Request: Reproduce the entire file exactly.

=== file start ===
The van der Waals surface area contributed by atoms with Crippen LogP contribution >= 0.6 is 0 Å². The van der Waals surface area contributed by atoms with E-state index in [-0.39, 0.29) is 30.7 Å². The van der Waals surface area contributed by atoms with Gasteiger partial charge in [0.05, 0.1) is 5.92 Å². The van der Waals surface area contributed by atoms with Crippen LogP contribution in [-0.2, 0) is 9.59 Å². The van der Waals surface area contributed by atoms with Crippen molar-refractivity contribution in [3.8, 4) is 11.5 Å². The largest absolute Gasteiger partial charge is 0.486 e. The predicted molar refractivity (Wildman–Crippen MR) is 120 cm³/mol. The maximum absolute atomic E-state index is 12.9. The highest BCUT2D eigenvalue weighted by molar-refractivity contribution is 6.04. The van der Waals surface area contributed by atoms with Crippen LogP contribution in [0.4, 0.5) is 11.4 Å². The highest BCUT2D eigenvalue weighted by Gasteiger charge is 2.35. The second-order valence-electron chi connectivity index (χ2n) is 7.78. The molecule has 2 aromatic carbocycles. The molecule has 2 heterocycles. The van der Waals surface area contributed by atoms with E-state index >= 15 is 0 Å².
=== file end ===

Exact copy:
The van der Waals surface area contributed by atoms with Crippen LogP contribution >= 0.6 is 0 Å². The van der Waals surface area contributed by atoms with E-state index in [-0.39, 0.29) is 30.7 Å². The van der Waals surface area contributed by atoms with Gasteiger partial charge in [0.05, 0.1) is 5.92 Å². The van der Waals surface area contributed by atoms with Crippen LogP contribution in [-0.2, 0) is 9.59 Å². The van der Waals surface area contributed by atoms with Crippen molar-refractivity contribution in [3.8, 4) is 11.5 Å². The largest absolute Gasteiger partial charge is 0.486 e. The predicted molar refractivity (Wildman–Crippen MR) is 120 cm³/mol. The maximum absolute atomic E-state index is 12.9. The highest BCUT2D eigenvalue weighted by molar-refractivity contribution is 6.04. The van der Waals surface area contributed by atoms with Crippen LogP contribution in [0.4, 0.5) is 11.4 Å². The highest BCUT2D eigenvalue weighted by Gasteiger charge is 2.35. The second-order valence-electron chi connectivity index (χ2n) is 7.78. The molecule has 2 aromatic carbocycles. The molecule has 2 heterocycles. The van der Waals surface area contributed by atoms with E-state index >= 15 is 0 Å².